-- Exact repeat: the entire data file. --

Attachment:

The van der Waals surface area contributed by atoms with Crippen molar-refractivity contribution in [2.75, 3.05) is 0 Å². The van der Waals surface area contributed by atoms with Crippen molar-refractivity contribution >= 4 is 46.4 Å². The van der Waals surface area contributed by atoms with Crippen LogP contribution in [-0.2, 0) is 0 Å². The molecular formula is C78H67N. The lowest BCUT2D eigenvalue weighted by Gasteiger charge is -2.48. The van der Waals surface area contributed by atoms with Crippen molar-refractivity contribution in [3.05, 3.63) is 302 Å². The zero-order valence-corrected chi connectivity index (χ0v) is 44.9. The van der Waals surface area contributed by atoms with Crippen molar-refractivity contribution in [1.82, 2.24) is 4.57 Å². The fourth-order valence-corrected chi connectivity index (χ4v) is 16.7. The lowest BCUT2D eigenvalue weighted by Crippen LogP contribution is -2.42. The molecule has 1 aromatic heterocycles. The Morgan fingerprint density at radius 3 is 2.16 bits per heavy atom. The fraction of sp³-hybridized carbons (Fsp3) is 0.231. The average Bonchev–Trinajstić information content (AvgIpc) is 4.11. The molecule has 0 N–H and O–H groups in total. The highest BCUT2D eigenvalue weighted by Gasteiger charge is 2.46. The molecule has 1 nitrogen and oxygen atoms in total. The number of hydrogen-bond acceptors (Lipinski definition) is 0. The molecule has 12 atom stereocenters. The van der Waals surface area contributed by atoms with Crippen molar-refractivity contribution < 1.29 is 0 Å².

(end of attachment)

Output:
The van der Waals surface area contributed by atoms with Crippen molar-refractivity contribution in [2.75, 3.05) is 0 Å². The van der Waals surface area contributed by atoms with Crippen molar-refractivity contribution >= 4 is 46.4 Å². The van der Waals surface area contributed by atoms with Crippen LogP contribution in [-0.2, 0) is 0 Å². The molecular formula is C78H67N. The lowest BCUT2D eigenvalue weighted by Gasteiger charge is -2.48. The van der Waals surface area contributed by atoms with Crippen molar-refractivity contribution in [3.05, 3.63) is 302 Å². The zero-order valence-corrected chi connectivity index (χ0v) is 44.9. The van der Waals surface area contributed by atoms with Crippen molar-refractivity contribution in [1.82, 2.24) is 4.57 Å². The fourth-order valence-corrected chi connectivity index (χ4v) is 16.7. The lowest BCUT2D eigenvalue weighted by Crippen LogP contribution is -2.42. The molecule has 1 aromatic heterocycles. The Morgan fingerprint density at radius 3 is 2.16 bits per heavy atom. The fraction of sp³-hybridized carbons (Fsp3) is 0.231. The average Bonchev–Trinajstić information content (AvgIpc) is 4.11. The molecule has 0 N–H and O–H groups in total. The highest BCUT2D eigenvalue weighted by Gasteiger charge is 2.46. The molecule has 1 nitrogen and oxygen atoms in total. The number of hydrogen-bond acceptors (Lipinski definition) is 0. The molecule has 12 atom stereocenters. The van der Waals surface area contributed by atoms with Crippen molar-refractivity contribution < 1.29 is 0 Å².